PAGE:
Millions of aging boomers, including me, have worn and loved stilettos their entire lives. But as I note in my recent post, “Confessions Of An Aging Footwear Fashionista,” some of us who can’t endure the pain any longer aren’t ready for the dowdy alternatives. There’s a huge opportunity for shoe companies to serve consumers who are starved for less pain and more pizzazz below the ankle.: Nike.
Trust me everyone WILL want your shoes.
Original 1980s pair designed by hand on the Moon!:
These Shoes Are Out Of This World!:
Sometimes a pair of shoes just needs the toe box stretched, which can be done by a good shoe repair for about $15. The Queen (Queen Elizabeth II reportedly has someone to break in her shoes so they fit like a glove.) But this is a bit risky because if it doesn’t work you will have wasted your money on an expensive shoe purchase.Just because our feet have aged doesn’t mean we stop loving shoes. If you grew up wearing beautiful high heels, giving them up is a grieving process and the comfortable options age us by a couple of decades, at least. It can be more than disheartening to head out for that Cinderella experience and come up empty handed (or barefoot, as the case may be). Manufacturers of pretty designer shoes have largely forgotten or ignored the fact that baby boomers have disposable cash and are ready to spend.
To learn more about these shoes check out these foams!
Find foot-friendly features. Certain brands, at every price point, have started to incorporate more comfortable features into their shoes. Wedges, platforms and lower chunky heels can give the appearance of height with more cushion, because they spread out the impact of each step, causing less pain without being frumpy.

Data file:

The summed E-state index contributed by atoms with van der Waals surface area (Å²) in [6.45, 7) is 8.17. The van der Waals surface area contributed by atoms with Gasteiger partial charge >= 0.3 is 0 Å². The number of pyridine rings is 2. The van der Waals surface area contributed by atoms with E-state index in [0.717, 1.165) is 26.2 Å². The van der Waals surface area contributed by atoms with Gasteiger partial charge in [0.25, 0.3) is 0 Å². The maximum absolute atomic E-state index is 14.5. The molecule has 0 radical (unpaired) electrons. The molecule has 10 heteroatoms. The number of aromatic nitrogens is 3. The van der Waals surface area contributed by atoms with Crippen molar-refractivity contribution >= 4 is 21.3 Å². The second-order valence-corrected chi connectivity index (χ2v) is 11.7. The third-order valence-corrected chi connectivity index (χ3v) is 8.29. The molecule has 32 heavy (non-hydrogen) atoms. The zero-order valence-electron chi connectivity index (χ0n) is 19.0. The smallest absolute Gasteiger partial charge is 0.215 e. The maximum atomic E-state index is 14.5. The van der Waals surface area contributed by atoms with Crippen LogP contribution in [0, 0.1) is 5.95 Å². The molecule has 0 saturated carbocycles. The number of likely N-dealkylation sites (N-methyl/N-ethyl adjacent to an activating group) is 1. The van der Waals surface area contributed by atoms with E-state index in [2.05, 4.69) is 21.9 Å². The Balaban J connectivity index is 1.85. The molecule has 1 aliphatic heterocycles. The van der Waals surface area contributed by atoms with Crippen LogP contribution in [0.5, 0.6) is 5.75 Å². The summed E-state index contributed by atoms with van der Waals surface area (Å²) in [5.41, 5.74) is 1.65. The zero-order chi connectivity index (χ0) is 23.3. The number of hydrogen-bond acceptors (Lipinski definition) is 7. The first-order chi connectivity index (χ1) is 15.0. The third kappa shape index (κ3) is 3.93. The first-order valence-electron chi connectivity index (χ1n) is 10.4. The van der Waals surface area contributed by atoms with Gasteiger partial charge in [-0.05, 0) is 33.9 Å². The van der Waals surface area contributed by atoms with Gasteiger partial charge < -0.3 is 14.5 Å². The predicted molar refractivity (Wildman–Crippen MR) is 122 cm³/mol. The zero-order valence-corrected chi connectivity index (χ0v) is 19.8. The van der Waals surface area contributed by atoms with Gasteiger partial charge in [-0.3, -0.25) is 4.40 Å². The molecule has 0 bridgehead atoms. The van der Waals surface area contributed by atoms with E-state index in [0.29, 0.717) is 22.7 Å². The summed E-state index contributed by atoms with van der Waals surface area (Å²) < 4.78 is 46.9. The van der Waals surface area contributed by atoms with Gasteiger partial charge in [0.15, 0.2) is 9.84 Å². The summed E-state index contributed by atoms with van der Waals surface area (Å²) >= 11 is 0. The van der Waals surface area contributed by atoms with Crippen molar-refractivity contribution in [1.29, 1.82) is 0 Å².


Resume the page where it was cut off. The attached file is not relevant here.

Step Out Into Town In These!:
These shoes were created to bring the HEAT!
Has the shoe really changed that much though? We are, in fact, still wearing sandals – the oldest crafted foot covering known to us. Moccasins are still readily available in the form of the loafer. In fact, many of the shoes we wear today can be traced back to another era. The Cuban heel may have been named for the dance craze of the 1920s, but the shape can be seen long before that time. Platform soles, which are one of the most recognisable features of footwear in the 1970s and 1990s were handed down to us from 16th century chopines. Then, high soles were a necessity to keep the feet off of the dirty streets. Today, they are worn strictly for fashion’s sake. The poulaine, with its ridiculously long toes is not that different from the “winkle-pickers” worn in the 1960s.
Or LIGHT UP THE NIGHT in the all Cosmic 3000s!
Have you ever wondered why Ultra Violet Lights make certain things glow? Often called a black light, these are light bulbs designed to emit ultra-violet light. The reason they're sometimes called "black" is because if you look at the actual bulb it doesn't seem very bright (like a a dim violet color) and if you take a black light into a dark room it doesn't really brighten it that much... the room remains almost black. Thus, black light. However these bulbs do emit lots of light, it’s just that we can’t see it! Certain materials have the special ability to absorb ultra-violet light and re-emit the light at lower frequencies that our eyes are able to see. This is called fluorescence. These materials are sometimes found in jackets, shoes, shirts, and when we walk near a black-light they seem to "glow" because they are translating the invisible ultra-violet light into easy to see colors. What we are doing with these sneakers is coating them with paint mixed with phosphorescent pigments, which when combined with a black light give it it's cool glowing effect.
To stay updated on our new releases sign up here. Thanks For Visiting!